28th Feb 2024

Russian diplomats in EU: unpaid wages, low morale

  • Russian foreign minister Sergei Lavrov (l) with Russian president Vladimir Putin last year (Photo:
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Jaded Russian diplomats in dark suits are parroting failed propaganda in EU capitals, according to a grim portrait of Russian diplomacy by Estonian spies after one year of war.

Some Russians feel demotivated because of little things, such as late payment of wages due to complications arising from EU financial sanctions.

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"Russian diplomats' new daily concerns include the anxiety of not knowing whether they will receive their monthly salary in their bank account or, if not, which colleague to borrow money from," Estonia's foreign intelligence service (EFIS) said in an annual report published on Wednesday (8 February).

"This has an impact on the morale of diplomats stationed abroad. Their motivation isn't high and it's dropping, which is something we want to achieve," EFIS director Kaupo Rosin also told press the same day.

But the bigger morale drain is because the Russian foreign ministry no longer does foreign policy, making diplomats feel irrelevant, EFIS said.

"Russian diplomats were also kept in the dark about [Russian president Vladimir] Putin's plans to attack Ukraine," its report said.

"According to our information, they found out about it on the morning of 24 February [2022] through the media. Confusion and bewilderment ensued, with no one having prepared any talking points in advance," it added.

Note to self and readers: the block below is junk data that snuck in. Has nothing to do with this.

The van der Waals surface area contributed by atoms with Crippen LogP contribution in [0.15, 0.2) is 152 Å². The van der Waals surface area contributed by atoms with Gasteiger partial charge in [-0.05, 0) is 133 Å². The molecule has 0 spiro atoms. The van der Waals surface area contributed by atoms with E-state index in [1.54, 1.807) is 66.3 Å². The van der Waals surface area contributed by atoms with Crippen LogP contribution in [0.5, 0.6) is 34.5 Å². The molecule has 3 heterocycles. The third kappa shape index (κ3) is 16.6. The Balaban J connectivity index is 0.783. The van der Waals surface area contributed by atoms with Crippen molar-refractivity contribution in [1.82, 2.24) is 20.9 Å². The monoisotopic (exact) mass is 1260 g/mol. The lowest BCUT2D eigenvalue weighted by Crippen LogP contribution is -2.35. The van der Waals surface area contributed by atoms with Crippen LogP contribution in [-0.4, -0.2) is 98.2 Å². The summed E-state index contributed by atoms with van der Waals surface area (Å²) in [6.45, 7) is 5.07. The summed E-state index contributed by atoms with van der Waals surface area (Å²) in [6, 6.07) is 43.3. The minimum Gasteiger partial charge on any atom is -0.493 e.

Russia is cultivating closer ties with China and African countries, but the Kremlin has all-but given up on diplomacy with Europe, Estonia indicated.

"Russian diplomats' role in the West is reduced to a monotonous repetition of propaganda lies. Russian ambassadors, finding themselves in an information black-out, are regularly forced to improvise at international meetings," said EFIS, whose annual reports are widely followed by Western security experts due to the high quality of Estonian intelligence.

"The diplomatic corps has been degraded into a situation where they have to repeat the same talking points, but have no impact on policy development," Rosin added.

Russian diplomats in Turkey, for instance, were issued speaking points designed to harm Turkey's ratification of Finland and Sweden's Nato accession, Rosin said.

But these rehearsed unconvincing old claims about Western aggression and escalation, instead of touching on the row over anti-Islamic protests in Sweden, he noted.

"I haven't seen anything regarding Islam," Rosin said.

His spy service also intercepted what it called "the outrageous and unoriginal statements that served as the starting point for the [Russian] special services' brainstorming" on how to celebrate Putin's birthday last September, in a further sign of internal decay.

"1. During his rule, Putin has increased Russia's GDP 12-fold. 2. Putin has increased Russia's gold reserves 48-fold", were among the "laughingstock" ideas, EFIS said.

Meanwhile, the dark suits come from the Russian foreign ministry's dress code, which gives a further insight into its diplomatic culture.